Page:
A Conversation with Janine Oshiro

Janine Oshiro

Janine Oshiro holds degrees from Whitworth College (now Whitworth University), Portland State University, and the University of Iowa Writers’ Workshop. She is a Kundiman fellow and the recipient of a poetry fellowship from Oregon’s Literary Arts. Her first book Pier was the winner of the 2010 Kundiman Poetry Prize and was recently published by Alice James Books. She lives in Hawaii and teaches at Windward Community College.

LR: In Pier, which is so richly evocative of the complex emotions surrounding the illness and loss of a loved one, you strike a fine balance between confession and creative license, authentic experience and fantasy. How did you find this balance? And how did you avoid sentimentality?


JO: I’ll first respond to the “S-word.” I didn’t think consciously about avoiding sentimentality; while I don’t want to be sentimental, I do think that sometimes the fear of sentimentality can inhibit the exploration of emotions. Sometimes the truth of a person’s experience can come off as sentimental in a poem. There is no way around that. I would much rather read a poem that strikes me as authentic and a little sentimental than a poem that is just hip and ironic or detached and intellectual. I think about a poet like James Galvin, who in his latest book has a poem called “Two Angels,” featuring a boy with a mental disability and a dog. It walks the fine line. I truly admire that he doesn’t shy away from what might be construed as sentimental. In a way I think the fearlessness to even approach the sentimental is what makes some of his poems so powerful for me. I know that I have written some sentimental poems and poems I would never want anyone to read, and those poems have been important in my development as a writer and as a person.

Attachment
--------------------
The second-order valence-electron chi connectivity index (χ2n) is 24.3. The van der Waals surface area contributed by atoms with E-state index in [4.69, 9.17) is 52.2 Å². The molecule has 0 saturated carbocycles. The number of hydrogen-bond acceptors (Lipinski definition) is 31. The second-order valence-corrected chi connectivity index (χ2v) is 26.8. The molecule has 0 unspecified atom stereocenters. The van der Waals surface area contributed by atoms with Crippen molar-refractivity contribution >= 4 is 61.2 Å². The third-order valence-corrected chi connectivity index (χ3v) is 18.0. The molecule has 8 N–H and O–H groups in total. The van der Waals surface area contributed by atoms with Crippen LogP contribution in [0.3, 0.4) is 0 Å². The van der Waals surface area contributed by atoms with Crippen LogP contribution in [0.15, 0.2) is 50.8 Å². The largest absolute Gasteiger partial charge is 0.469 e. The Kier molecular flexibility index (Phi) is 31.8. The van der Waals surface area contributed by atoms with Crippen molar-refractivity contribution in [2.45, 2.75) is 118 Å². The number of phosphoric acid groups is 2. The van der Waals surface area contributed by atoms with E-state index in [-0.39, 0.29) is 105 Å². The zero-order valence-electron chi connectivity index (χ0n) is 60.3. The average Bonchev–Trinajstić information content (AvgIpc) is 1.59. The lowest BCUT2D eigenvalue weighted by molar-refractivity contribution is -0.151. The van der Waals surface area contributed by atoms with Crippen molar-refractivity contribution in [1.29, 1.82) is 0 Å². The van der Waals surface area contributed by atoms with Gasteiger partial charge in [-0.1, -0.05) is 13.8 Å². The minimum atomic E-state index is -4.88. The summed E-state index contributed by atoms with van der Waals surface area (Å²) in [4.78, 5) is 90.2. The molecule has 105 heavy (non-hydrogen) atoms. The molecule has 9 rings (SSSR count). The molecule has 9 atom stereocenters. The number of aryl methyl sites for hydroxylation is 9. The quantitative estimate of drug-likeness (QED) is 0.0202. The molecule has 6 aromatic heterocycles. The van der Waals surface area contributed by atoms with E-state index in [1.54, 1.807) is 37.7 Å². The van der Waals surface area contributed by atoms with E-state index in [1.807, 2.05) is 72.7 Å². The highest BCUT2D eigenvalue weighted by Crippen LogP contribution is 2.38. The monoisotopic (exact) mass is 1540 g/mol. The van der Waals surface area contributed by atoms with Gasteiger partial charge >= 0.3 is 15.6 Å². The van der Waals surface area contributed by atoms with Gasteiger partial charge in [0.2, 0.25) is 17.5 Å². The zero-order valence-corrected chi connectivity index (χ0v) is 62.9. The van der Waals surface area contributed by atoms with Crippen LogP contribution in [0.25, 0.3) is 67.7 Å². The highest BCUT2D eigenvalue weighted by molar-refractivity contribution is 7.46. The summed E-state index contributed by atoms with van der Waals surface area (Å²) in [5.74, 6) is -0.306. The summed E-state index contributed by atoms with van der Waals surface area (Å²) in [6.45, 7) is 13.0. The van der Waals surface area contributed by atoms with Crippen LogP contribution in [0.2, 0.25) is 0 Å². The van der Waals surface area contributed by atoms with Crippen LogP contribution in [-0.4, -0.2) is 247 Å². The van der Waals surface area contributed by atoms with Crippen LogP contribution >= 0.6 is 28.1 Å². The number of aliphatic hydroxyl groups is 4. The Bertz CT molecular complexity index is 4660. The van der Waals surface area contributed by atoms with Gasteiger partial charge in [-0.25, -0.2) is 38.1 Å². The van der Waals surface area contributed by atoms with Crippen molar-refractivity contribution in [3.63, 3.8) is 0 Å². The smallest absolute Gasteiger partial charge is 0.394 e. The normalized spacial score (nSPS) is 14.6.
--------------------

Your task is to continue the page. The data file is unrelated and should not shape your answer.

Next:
I don’t really know that I can answer the question about balance. Did I have a strategy for finding a balance? No. I had all these questions about losing my mom, seeing my dad’s health decline, experiencing invisible presences, having a distinctly marked body, and feeling an “other” to myself. Writing the poems was my way of trying to answer these questions—even though I wasn’t really aware of that as my “project” at the beginning. Of course, I could have chosen to answer these questions through journaling and therapy, which I did to a certain extent. But then there is this—making a word-object with sound constellations, reimagining experience, creating a new and authentic experience in the word-world. What really happened? I didn’t really see a school of spoons swimming in the ocean though I write about it in the poem “Setting,” but I really did experience something crawling out of a zippered compartment in the wall and running down my body as I describe in “Next, Dust.” In the world of the poem what really happened doesn’t matter. It is all really happening in the world of the poem.

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